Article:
This post will discuss the preview release of Microsoft’s Storage Explorer for Azure storage, which is built into the Azure Portal.
Azure Storage Explorer
An Azure operator or administrator might find that they want to interact with data or containers in a storage account in a GUI-based tool that the usual Azure Portal interface doesn’t allow. Microsoft provides, free of charge, the Azure Storage Explorer, which you can download/start from the Azure Portal when browsing a storage account.
The tool is extremely useful:
- Upload/download files
- Open blobs directly from Azure
- Copy/paste blobs
- Rename blobs
- Manage snapshots
- And much more
Sometimes you won’t have a tool installed and you just want to get a job done. The Azure Portal has been offering some services like this in the recent past, such as the Cloud Shell for Azure PowerShell/CLI commands. And now, a preview for an Azure Portal version of Storage Explorer has been added.
Storage Explorer Preview in the Azure Portal
You can find Storage Explorer in the settings of the storage account in the Azure Portal. Clicking this will open a basic version of the desktop tool.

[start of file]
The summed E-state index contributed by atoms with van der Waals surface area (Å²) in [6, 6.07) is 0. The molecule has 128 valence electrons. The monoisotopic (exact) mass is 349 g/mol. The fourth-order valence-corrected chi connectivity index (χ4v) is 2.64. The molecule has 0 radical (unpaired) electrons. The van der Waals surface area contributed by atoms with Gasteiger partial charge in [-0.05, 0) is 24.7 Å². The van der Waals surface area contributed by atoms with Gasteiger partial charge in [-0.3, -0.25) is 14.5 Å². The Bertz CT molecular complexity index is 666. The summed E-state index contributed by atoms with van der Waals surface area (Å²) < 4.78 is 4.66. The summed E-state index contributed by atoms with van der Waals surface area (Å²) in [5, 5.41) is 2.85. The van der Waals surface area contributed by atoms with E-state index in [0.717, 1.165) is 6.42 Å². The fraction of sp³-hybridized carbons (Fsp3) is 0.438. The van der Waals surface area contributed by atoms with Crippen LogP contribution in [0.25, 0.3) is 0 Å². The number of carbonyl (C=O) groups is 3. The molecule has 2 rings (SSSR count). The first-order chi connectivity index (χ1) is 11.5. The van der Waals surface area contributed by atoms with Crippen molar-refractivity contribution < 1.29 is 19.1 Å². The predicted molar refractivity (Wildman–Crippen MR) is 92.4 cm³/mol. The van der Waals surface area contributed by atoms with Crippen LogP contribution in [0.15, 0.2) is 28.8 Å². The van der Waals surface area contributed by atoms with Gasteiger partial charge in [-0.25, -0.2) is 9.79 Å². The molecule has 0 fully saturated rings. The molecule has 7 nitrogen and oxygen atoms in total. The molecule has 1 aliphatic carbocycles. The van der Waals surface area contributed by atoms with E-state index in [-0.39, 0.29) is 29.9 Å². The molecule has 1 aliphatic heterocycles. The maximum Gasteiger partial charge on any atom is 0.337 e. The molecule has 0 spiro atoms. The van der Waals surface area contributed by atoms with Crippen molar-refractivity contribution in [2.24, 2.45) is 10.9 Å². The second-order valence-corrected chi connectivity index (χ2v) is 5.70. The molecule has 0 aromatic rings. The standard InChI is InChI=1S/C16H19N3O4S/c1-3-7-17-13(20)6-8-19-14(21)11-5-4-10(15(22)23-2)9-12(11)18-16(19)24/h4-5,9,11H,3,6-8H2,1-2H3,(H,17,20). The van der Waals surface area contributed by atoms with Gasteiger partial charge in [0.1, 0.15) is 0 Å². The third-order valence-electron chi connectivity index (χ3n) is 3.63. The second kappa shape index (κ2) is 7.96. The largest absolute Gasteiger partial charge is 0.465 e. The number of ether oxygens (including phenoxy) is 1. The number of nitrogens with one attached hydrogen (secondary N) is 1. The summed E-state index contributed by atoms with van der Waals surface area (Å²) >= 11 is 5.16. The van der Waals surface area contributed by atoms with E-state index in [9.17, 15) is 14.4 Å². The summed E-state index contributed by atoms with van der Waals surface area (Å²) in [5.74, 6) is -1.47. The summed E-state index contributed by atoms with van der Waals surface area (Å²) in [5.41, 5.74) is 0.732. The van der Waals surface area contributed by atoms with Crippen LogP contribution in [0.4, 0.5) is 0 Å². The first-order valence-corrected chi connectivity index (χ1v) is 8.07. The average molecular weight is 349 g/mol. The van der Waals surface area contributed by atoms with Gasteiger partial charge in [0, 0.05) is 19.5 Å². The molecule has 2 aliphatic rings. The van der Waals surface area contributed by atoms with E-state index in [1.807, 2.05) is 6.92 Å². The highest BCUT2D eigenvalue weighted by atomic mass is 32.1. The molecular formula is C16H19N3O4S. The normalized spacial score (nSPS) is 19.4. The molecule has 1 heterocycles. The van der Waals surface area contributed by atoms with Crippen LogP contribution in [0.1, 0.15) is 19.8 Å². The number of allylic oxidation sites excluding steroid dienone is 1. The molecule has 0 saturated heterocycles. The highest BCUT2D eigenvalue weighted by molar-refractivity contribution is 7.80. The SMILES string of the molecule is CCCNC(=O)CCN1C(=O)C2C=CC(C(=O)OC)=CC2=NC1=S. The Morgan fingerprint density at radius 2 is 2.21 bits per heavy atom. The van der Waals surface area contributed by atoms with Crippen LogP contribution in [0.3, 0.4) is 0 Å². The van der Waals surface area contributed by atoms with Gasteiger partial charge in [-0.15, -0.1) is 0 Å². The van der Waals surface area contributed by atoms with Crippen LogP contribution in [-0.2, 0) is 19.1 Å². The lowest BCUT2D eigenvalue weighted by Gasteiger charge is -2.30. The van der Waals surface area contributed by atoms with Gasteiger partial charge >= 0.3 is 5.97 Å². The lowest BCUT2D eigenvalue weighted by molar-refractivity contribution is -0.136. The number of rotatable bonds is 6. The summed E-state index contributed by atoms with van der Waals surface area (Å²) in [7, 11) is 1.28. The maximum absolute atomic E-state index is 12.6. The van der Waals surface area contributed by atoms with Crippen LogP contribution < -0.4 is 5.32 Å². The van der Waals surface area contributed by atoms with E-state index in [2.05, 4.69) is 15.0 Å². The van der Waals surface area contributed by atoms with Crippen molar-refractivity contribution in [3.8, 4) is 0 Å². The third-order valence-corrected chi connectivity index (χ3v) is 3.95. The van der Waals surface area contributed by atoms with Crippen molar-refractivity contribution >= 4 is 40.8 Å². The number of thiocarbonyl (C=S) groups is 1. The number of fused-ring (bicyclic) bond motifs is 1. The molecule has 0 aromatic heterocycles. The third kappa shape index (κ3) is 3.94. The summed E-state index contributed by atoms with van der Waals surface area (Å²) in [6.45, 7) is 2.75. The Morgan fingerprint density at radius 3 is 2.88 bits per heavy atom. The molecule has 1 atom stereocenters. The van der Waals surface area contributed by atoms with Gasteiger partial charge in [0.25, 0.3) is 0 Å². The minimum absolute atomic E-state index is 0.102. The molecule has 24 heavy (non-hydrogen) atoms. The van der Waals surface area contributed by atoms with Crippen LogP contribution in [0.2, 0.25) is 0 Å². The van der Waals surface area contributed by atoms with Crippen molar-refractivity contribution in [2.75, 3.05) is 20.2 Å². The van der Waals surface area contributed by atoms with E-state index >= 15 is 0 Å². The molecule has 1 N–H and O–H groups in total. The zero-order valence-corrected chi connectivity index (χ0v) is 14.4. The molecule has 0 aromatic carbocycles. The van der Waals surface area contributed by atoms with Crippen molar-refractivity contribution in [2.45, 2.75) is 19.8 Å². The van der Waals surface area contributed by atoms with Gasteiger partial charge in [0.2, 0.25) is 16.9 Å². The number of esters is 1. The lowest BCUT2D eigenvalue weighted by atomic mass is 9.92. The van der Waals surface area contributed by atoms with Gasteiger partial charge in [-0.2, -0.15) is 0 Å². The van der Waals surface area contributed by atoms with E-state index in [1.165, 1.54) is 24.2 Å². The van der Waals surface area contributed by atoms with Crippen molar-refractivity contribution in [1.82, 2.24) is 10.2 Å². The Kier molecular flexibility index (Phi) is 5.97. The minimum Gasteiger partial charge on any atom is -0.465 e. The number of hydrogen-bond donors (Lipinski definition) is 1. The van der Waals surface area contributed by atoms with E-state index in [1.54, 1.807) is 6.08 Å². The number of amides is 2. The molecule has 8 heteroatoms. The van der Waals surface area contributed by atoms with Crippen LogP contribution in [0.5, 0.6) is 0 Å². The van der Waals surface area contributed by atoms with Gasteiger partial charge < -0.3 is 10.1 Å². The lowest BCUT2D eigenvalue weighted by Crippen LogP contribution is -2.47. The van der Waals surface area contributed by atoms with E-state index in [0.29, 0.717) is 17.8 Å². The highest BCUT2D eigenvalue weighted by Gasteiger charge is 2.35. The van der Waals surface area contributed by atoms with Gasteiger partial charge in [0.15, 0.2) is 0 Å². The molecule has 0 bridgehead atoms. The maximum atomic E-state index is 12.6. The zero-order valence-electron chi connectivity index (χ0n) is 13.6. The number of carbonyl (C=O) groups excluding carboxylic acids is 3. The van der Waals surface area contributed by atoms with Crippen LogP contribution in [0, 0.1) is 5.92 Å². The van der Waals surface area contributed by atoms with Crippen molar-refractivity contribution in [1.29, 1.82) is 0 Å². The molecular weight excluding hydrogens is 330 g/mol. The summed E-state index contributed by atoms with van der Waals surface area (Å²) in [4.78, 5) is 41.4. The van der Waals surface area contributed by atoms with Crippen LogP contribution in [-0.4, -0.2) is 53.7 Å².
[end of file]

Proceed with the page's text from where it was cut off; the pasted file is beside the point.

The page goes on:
You can use the Azure Portal version of Storage Explorer with blob, file share, and queue storage.
You can do the following with blob (file) storage:
- Browse blobs
- Upload and download
- Open a blob in a browser tab
- Create a new folder in a container
- Copy the URL of a blob
- Copy/paste a blob
- Rename a blob
- Delete blobs
- Create/delete snapshots of a blob
- View the properties of a blob
- See blob folder statistics
You can do similar actions for Azure Files shares, which will soon start to get more usage thanks to Azure File Sync. The most interesting action with Azure Files is Connect VM; using this control you can generate a PowerShell/CMD/Bash command to securely map a drive to the share from the guest OS of a machine.
In Queues you can:
- Create a message to be queued
- View a message
- Dequeue a message
- Clear the queue
I think that the Azure Storage Explorer should be a part of the day-to-day Azure toolkit that is installed on your PC (or Mac/Linux), along with Azure PowerShell/CLI and Visual Studio Code. But if you find yourself in a situation where those tools aren’t around, having a version of the tool in the Azure Portal will be useful.